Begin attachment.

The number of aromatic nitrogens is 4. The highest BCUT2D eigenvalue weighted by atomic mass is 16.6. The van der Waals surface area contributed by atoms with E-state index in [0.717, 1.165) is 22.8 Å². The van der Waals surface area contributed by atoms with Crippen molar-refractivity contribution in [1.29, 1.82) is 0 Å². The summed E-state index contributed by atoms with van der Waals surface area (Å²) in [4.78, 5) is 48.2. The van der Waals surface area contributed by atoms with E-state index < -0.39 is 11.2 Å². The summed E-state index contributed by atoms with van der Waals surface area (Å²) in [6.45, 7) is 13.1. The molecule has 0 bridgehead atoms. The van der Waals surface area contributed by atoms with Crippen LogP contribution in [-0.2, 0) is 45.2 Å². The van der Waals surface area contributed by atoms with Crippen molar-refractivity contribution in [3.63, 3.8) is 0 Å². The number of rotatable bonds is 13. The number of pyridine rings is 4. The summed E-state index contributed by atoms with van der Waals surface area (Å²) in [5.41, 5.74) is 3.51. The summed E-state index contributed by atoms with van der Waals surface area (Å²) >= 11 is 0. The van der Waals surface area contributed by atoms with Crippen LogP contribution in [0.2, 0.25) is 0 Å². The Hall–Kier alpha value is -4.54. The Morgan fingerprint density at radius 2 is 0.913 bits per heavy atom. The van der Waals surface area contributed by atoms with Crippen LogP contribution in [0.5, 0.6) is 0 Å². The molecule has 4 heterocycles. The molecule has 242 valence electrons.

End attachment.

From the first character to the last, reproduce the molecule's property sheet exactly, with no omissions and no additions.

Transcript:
The number of aromatic nitrogens is 4. The highest BCUT2D eigenvalue weighted by atomic mass is 16.6. The van der Waals surface area contributed by atoms with E-state index in [0.717, 1.165) is 22.8 Å². The van der Waals surface area contributed by atoms with Crippen molar-refractivity contribution in [1.29, 1.82) is 0 Å². The summed E-state index contributed by atoms with van der Waals surface area (Å²) in [4.78, 5) is 48.2. The van der Waals surface area contributed by atoms with E-state index < -0.39 is 11.2 Å². The summed E-state index contributed by atoms with van der Waals surface area (Å²) in [6.45, 7) is 13.1. The molecule has 0 bridgehead atoms. The van der Waals surface area contributed by atoms with Crippen LogP contribution in [-0.2, 0) is 45.2 Å². The van der Waals surface area contributed by atoms with Crippen molar-refractivity contribution in [3.63, 3.8) is 0 Å². The number of rotatable bonds is 13. The number of pyridine rings is 4. The summed E-state index contributed by atoms with van der Waals surface area (Å²) in [5.41, 5.74) is 3.51. The summed E-state index contributed by atoms with van der Waals surface area (Å²) >= 11 is 0. The van der Waals surface area contributed by atoms with Crippen LogP contribution in [0.2, 0.25) is 0 Å². The Hall–Kier alpha value is -4.54. The Morgan fingerprint density at radius 2 is 0.913 bits per heavy atom. The van der Waals surface area contributed by atoms with Crippen LogP contribution in [0.5, 0.6) is 0 Å². The molecule has 4 heterocycles. The molecule has 242 valence electrons.